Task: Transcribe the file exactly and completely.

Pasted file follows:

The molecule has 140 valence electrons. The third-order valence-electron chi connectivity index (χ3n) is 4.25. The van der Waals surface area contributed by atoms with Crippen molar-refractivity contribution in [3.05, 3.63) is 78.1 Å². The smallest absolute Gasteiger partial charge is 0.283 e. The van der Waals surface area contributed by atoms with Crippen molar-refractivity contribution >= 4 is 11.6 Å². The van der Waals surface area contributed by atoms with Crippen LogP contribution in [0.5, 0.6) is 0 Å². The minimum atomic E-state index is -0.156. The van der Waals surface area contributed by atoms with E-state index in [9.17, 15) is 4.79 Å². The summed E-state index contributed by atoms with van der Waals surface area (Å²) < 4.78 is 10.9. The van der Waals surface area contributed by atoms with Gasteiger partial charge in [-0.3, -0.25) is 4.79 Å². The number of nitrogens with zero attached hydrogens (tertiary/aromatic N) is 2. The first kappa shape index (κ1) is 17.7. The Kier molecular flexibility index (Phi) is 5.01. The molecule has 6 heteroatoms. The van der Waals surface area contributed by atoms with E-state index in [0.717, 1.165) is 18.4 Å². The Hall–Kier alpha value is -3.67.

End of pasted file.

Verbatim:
The molecule has 140 valence electrons. The third-order valence-electron chi connectivity index (χ3n) is 4.25. The van der Waals surface area contributed by atoms with Crippen molar-refractivity contribution in [3.05, 3.63) is 78.1 Å². The smallest absolute Gasteiger partial charge is 0.283 e. The van der Waals surface area contributed by atoms with Crippen molar-refractivity contribution >= 4 is 11.6 Å². The van der Waals surface area contributed by atoms with Crippen LogP contribution in [0.5, 0.6) is 0 Å². The minimum atomic E-state index is -0.156. The van der Waals surface area contributed by atoms with E-state index in [9.17, 15) is 4.79 Å². The summed E-state index contributed by atoms with van der Waals surface area (Å²) < 4.78 is 10.9. The van der Waals surface area contributed by atoms with Gasteiger partial charge in [-0.3, -0.25) is 4.79 Å². The number of nitrogens with zero attached hydrogens (tertiary/aromatic N) is 2. The first kappa shape index (κ1) is 17.7. The Kier molecular flexibility index (Phi) is 5.01. The molecule has 6 heteroatoms. The van der Waals surface area contributed by atoms with E-state index in [0.717, 1.165) is 18.4 Å². The Hall–Kier alpha value is -3.67.